Last year the Chief Ombudsman announced that he was planning to release detailed statistics on OIA complaints in order to identify poorly performing agencies. The statistics were originally planned to be released in July, but they haven't appeared. So what happened?
The answer is in the latest Ombudsman's Quarterly Report. As part of an OGP commitment, the State Services Commissioner has asked the Ombudsman for assistance in ensuring greater transparency and compliance. As a result, the statistics project has been delayed, but we'll still be getting them:
Our plan is to publish the first statistical information by the end of January next year. But beyond that, just what we publish and when may depend very much on how this project with the State Services Commission proceeds.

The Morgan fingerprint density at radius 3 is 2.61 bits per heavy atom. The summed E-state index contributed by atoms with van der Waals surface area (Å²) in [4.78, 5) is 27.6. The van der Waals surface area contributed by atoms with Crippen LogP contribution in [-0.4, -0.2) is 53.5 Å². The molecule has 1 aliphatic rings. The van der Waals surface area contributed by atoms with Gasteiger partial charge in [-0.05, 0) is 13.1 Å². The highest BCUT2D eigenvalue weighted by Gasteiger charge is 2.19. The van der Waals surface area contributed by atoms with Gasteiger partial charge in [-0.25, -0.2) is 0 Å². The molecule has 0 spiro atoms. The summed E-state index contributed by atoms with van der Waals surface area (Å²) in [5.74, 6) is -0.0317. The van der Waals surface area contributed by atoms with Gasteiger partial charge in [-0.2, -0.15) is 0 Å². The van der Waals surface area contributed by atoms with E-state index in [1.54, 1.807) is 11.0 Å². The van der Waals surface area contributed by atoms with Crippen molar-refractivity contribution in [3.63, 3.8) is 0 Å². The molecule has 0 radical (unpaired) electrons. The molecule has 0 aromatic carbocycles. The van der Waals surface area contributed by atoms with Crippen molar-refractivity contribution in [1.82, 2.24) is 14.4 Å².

So we'll get to have a public naming and shaming of non-performing agencies (and hopefully docking of bonuses) next year. But more importantly, this cooperation - if it is real - opens the door to full Canadian-style statistics on OIA requests, refusals and complaints. And that will help a lot to identify problems. You can't manage what you don't measure, and the fact that they haven't bothered measuring this information for over thirty years tells us a lot about how little the government cares about it.